Institute for Legal, Legislative and Educational Action
U.S. District Judge Roger Benitez, affectionately known as “Saint Benitez” among Second Amendment activists for his string of decisions striking down California gun control laws (decisions that have, unfortunately, largely been stymied by Ninth Circuit Court of Appeals judges), has unleashed his latest opinion on California Attorney General Rob Bonta in two cases that deal with a weaselly attempt by Gov. Gavin Newsom and state lawmakers to make it financially risky to challenge the state’s gun laws in court.
Shortly after the state of Texas passed their anti-abortion law allowing abortion providers to be sued by private citizens and the Supreme Court declined to block it from taking effect, Newsom declared his intent to fire a responding shot in the culture war; this one aimed at the Second Amendment.
SCOTUS is letting private citizens in Texas sue to stop abortion?!
If that's the precedent then we'll let Californians sue those who put ghost guns and assault weapons on our streets.
If TX can ban abortion and endanger lives, CA can ban deadly weapons of war and save lives. https://t.co/N5Iur9PEUZ
— Gavin Newsom (@GavinNewsom) December 12, 2021
Not long after the Supreme Court issued the Bruen decision, Newsom and his legislative allies approved SB 1327, which not only allows California residents to bring their own lawsuits against companies that violate California gun control laws, but imposed a new fee shifting standard on plaintiffs who challenge any of the state’s gun control measures: unless the plaintiffs are successful on each and every complaint they allege, they’re responsible for paying 100% of the state’s attorneys fees. If, on the other hand, the plaintiffs do manage to meet that impossibly high bar, the state is not obligated to pay a dime of their costs.
Two lawsuits were immediately filed in the wake of SB 1327’s enactment; Miller v. Bonta, brought by the Second Amendment Foundation and the Firearms Policy Coalition, and South Bay Rod & Gun v. Bonta from a coalition including the Citizens Committee for the Right to Keep and Bear Arms (where, in full disclosure, I serve as an unpaid board member), Gun Owners of California, Second Amendment Law Center, and the California Rifle & Pistol Association.
On November 28th, Judge Benitez held a hearing on a request for an injunction in the cases. The arguments from the plaintiffs were quite simple; in fact, they were able to throw Bonta’s own words back in his face, since the California AG had previously filed an amicus brief in the challenge to the Texas abortion law on constitutional grounds. Bonta is now forced to defend the very practice he declared unconstitutional just a few months ago, and his chief argument was a weak one: his claim that he won’t enforce the law unless or until the Supreme Court has officially ruled on the constitutionality of the Texas abortion statute. That stance, he argued, should be enough to moot both of these cases, but in today’s ruling Judge Benitez rejected Bonta’s defense in no uncertain terms.
The American court system and its forum for peacefully resolving disputes is the envy of the world. One might question the wisdom of a state law that dissuades gun owners from using the courts to peacefully resolve disagreements over the constitutionality of state laws.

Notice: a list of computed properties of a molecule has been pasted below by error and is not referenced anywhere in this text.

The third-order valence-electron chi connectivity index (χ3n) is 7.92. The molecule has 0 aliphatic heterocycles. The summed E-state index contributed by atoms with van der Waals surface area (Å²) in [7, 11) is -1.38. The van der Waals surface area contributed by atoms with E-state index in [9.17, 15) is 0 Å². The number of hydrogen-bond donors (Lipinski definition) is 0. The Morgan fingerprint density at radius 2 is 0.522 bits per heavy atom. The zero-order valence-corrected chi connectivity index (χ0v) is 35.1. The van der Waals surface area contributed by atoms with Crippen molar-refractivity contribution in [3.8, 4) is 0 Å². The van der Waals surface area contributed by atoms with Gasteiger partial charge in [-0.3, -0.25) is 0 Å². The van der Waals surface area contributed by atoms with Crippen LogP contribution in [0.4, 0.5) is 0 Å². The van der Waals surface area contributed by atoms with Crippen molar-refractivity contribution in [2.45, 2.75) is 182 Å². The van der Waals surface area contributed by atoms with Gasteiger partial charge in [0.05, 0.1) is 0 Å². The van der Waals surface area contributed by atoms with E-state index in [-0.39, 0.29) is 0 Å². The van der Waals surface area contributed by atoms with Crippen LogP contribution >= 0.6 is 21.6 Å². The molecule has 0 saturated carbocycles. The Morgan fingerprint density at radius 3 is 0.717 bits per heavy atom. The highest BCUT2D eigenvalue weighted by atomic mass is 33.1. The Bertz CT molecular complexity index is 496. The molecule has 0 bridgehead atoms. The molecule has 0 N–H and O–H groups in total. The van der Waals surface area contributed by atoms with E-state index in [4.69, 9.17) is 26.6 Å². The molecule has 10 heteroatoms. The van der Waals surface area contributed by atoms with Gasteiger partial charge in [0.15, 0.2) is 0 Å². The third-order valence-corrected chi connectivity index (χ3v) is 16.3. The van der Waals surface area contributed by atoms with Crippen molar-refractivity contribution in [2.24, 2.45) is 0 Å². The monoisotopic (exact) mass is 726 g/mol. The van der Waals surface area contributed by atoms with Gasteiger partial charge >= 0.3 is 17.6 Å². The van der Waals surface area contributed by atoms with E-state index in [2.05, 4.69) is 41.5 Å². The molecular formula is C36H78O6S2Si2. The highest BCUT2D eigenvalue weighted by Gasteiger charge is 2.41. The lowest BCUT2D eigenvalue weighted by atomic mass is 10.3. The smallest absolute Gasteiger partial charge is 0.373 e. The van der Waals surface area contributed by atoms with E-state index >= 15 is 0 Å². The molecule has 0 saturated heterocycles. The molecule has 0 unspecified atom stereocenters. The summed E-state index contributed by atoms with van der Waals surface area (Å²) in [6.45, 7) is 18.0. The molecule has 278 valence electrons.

The law at issue here is novel. As four concurring Justices recently said in a Texas case with similarities, “where the mere ‘commencement of a suit,’ and in fact just the threat of it, is the ‘actionable injury to another,’ the principles underlying [Ex parte] Young authorize relief against the court officials who play an essential role in that scheme. Any novelty in this remedy is a direct result of the novelty of Texas’s scheme.” Whole Woman’s Health, 142 S. Ct., at 544-45 (citations omitted). The same principles authorize relief against the state officials here.
If Defendant Attorney General committed to not enforcing § 1021.11 and entered into a consent judgment binding himself, his office, his successors and district attorneys, county counsel, and city attorneys, it might be a closer question. Again, this does not prevent future Attorneys General or other state statutes from being enacted and enforced. But that is not this case. In this case, the commitment of non-enforcement is conditional. The Defendant Attorney General says that his cessation of enforcement in a seeming case of tit-for-tat will end if, and when, a purportedly similar one-sided fee-shifting Texas statute is adjudged to be constitutional. Certainly, that condition may or may not occur. In the meantime, the statute remains on California’s books. And the actual chilling effect on these Plaintiffs’ constitutional rights remains. Therefore, the case is not moot.
Bonta’s attempt to avoid having to defend the indefensible has failed, and both Miller and South Bay Rod & Gun will now move forward. In response to Benitez’s decision, Second Amendment Foundation founder Alan Gottlieb declared that “California cannot be permitted to use the law to suppress constitutional challenges to its increasingly radical gun control schemes”, and today’s decision is a key step towards a broader decision consigning SB 1327 to the dustbin of history.